Combine arguments inside your blargument parser.

pip install blargparse==0.0.3


Blargparse extends ``argparse.ArgumentParser``,
adding an ``add_aggregate`` method that can help you separate
your user interface logic from everything else.

How to use

Install from PyPI. ::

    pip install blargparse

Here's the simplest way to use it. ::

    b = BlargParser()
    b.add_argument('--left', '-l', type = int, default = 0)
    b.add_argument('--right', 'r', type = int, default = 100)
    b.add_aggregate('numbers', lambda args: range(args.left, args.right))

    b.parse_args([]).numbers == range(0, 100)

You can get a bit fancier. ::

    b = BlargParser()
    b.add_argument('--left', '-l', type = int, default = 0)
    b.add_argument('--right', 'r', type = int, default = 100)
    def f(args):
        output = range(args.left, args.right)
        del(args.left, args.right)

    b.parse_args([]).numbers == range(0, 100)

I wrote Blargparse because I found myself doing stuff like this. ::

    # Construct the parser.
    a = argparse.ArgumentParser()
    a.add_argument('--left', '-l', type = int, default = 0)
    a.add_argument('--right', 'r', type = int, default = 100)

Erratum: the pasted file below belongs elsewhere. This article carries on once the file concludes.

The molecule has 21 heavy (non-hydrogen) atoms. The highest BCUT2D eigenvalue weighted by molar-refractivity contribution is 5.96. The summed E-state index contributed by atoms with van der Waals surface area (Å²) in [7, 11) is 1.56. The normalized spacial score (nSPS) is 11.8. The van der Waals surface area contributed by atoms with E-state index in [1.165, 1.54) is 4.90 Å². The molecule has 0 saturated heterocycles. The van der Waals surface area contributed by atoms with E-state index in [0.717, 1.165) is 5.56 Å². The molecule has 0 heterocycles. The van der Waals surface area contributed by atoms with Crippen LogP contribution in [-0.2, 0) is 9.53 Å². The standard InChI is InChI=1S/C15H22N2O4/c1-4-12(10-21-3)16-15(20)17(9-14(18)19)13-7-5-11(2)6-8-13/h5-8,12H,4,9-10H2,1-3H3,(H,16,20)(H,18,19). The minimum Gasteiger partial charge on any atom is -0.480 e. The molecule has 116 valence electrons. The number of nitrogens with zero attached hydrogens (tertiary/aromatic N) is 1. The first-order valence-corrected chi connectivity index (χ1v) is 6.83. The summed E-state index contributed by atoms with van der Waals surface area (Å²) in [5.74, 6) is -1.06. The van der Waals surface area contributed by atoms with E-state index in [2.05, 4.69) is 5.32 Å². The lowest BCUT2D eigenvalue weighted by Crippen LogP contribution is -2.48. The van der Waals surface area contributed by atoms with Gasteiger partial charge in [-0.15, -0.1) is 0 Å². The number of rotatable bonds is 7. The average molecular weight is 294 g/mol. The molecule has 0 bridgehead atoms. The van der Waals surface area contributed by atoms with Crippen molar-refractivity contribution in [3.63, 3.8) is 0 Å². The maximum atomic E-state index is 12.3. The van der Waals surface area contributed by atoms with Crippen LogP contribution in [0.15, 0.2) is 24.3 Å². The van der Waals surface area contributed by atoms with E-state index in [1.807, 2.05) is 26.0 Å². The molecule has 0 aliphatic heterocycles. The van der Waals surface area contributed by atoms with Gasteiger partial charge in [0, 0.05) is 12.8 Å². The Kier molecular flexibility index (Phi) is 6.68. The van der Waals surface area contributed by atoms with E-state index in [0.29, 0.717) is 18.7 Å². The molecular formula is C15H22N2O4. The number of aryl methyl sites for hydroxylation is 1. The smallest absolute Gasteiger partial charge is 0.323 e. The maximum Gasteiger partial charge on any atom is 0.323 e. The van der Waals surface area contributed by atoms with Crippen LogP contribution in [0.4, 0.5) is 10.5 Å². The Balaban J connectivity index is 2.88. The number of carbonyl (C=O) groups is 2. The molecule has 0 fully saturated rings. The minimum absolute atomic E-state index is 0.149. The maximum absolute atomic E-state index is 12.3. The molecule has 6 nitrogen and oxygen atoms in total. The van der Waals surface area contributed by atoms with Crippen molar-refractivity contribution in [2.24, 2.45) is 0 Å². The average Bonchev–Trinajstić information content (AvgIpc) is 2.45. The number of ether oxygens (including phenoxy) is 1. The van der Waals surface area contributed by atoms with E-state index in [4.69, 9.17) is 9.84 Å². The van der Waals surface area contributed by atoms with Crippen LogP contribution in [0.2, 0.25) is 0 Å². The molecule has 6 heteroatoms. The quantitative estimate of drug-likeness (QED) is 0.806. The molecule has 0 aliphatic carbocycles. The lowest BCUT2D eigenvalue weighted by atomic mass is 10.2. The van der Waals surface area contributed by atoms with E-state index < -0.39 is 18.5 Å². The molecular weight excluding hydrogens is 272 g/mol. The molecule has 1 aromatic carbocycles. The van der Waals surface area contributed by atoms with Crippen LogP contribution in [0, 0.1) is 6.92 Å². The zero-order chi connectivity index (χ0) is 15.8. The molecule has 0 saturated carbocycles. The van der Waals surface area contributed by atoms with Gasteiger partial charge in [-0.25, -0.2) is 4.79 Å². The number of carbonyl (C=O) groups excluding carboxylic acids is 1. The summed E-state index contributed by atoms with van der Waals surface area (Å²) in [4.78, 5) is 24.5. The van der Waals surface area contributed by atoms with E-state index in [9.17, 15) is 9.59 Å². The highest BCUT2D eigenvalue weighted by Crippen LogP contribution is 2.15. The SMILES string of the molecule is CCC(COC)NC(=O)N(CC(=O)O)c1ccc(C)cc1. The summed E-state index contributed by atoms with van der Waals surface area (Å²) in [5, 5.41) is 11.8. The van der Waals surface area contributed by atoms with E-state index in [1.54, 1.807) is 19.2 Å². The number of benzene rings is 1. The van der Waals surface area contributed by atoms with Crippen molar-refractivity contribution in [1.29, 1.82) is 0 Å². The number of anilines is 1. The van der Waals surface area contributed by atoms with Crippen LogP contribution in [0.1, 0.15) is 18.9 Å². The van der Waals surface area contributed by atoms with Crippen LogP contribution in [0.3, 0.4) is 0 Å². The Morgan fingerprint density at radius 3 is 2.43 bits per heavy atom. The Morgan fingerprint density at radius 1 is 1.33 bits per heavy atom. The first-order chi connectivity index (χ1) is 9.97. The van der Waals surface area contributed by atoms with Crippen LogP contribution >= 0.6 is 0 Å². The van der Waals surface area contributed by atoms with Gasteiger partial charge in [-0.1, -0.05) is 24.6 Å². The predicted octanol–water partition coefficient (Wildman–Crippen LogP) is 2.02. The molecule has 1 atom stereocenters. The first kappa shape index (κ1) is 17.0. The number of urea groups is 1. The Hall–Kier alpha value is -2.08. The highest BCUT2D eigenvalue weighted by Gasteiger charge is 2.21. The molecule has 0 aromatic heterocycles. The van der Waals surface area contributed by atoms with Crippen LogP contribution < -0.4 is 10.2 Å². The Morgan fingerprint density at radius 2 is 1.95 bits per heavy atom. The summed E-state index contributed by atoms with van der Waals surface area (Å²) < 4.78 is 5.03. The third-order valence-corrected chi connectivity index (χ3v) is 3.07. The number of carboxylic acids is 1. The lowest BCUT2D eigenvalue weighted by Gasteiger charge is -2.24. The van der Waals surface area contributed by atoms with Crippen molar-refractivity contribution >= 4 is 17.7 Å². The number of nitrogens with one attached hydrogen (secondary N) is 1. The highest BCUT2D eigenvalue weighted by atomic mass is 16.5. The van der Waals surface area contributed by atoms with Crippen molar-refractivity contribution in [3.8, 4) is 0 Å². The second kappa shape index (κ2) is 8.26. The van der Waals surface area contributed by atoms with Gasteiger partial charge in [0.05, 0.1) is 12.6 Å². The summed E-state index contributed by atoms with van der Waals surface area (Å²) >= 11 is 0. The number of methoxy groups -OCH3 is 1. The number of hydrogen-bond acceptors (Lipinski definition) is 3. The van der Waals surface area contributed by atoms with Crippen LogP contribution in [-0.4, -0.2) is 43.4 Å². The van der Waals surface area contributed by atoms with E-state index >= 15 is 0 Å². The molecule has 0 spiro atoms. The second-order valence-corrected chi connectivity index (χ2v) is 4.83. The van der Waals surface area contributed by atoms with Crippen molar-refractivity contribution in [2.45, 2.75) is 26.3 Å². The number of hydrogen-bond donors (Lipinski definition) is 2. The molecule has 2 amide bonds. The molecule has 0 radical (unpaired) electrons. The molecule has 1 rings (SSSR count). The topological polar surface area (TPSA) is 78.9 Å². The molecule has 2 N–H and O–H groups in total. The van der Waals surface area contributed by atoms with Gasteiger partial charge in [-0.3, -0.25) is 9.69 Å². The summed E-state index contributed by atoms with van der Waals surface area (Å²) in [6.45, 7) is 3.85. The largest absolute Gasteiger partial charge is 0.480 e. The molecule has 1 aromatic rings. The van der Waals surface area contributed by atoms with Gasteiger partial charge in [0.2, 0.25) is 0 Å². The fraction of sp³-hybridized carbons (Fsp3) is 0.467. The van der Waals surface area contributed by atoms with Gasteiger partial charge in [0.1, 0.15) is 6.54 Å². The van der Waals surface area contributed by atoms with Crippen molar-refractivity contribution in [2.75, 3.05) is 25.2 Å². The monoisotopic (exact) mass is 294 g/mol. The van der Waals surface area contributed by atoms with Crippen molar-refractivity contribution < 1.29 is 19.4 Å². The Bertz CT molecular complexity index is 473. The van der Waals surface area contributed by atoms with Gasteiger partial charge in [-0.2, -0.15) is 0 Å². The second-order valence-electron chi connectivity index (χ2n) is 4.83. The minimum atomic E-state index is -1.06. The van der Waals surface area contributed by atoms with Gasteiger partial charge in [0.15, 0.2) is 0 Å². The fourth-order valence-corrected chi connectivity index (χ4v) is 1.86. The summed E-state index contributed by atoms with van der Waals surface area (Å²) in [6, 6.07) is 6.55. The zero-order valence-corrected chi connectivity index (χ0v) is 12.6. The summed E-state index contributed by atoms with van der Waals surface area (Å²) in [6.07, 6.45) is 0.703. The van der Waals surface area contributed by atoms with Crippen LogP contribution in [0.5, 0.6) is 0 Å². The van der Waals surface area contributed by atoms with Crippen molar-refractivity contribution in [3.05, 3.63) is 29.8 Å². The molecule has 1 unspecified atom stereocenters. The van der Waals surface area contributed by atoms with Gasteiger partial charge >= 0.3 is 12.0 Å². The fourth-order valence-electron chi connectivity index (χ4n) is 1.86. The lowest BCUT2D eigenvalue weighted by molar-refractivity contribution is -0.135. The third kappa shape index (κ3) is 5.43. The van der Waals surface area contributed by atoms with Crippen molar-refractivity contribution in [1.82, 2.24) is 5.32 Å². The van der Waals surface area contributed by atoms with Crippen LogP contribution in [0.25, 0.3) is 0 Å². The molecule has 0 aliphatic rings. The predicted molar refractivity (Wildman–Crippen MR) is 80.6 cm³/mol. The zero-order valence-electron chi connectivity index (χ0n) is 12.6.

# Parse the arguments
    import sys
    ns = a.parse_args(sys.argv)

    # Convert them into the form I want for my application.
    numbers = range(ns.left, ns.right)

The input argument that made most sense to me while programming the
thing was the ``numbers`` range, but I thought it was easiest if the
end user could specify this range as a combination of ``--left`` and
``--right`` flags. And I might want to change that based on what
users seem to prefer.

The above approach is fine because it's small, but I had several
arguments like this spread across several subparsers in different places,
and the construction, parsing, and conversion of the arguments thus
wound up spread across functions and even files.

With vanilla ``argparse`` I wound up doing stuff like this. ::

    def _build_subparsers(argparser):
        'This adds subparsers to the parser.'
        subparsers = argparser.add_subparsers()
        # ...

    def _apply_aggregates(args):
        args.range = range(args.left, args.right)
        del(args.left, args.right)

    argparser = argparser.ArgumentParser()
    args = argparser.parse_args()

This is a bit better except that it groups subparsers together and
aggregates together. I wanted subparsers to be grouped with relevant
aggregates, and I did not want to group by whether something was a
subparser or an aggregate; I think of the aggregates as components of
the subparsers.

A more confusing alternative would have been to come up with my own
non-argparse interface on top of this for specifying groupings of
subparsers and aggregates.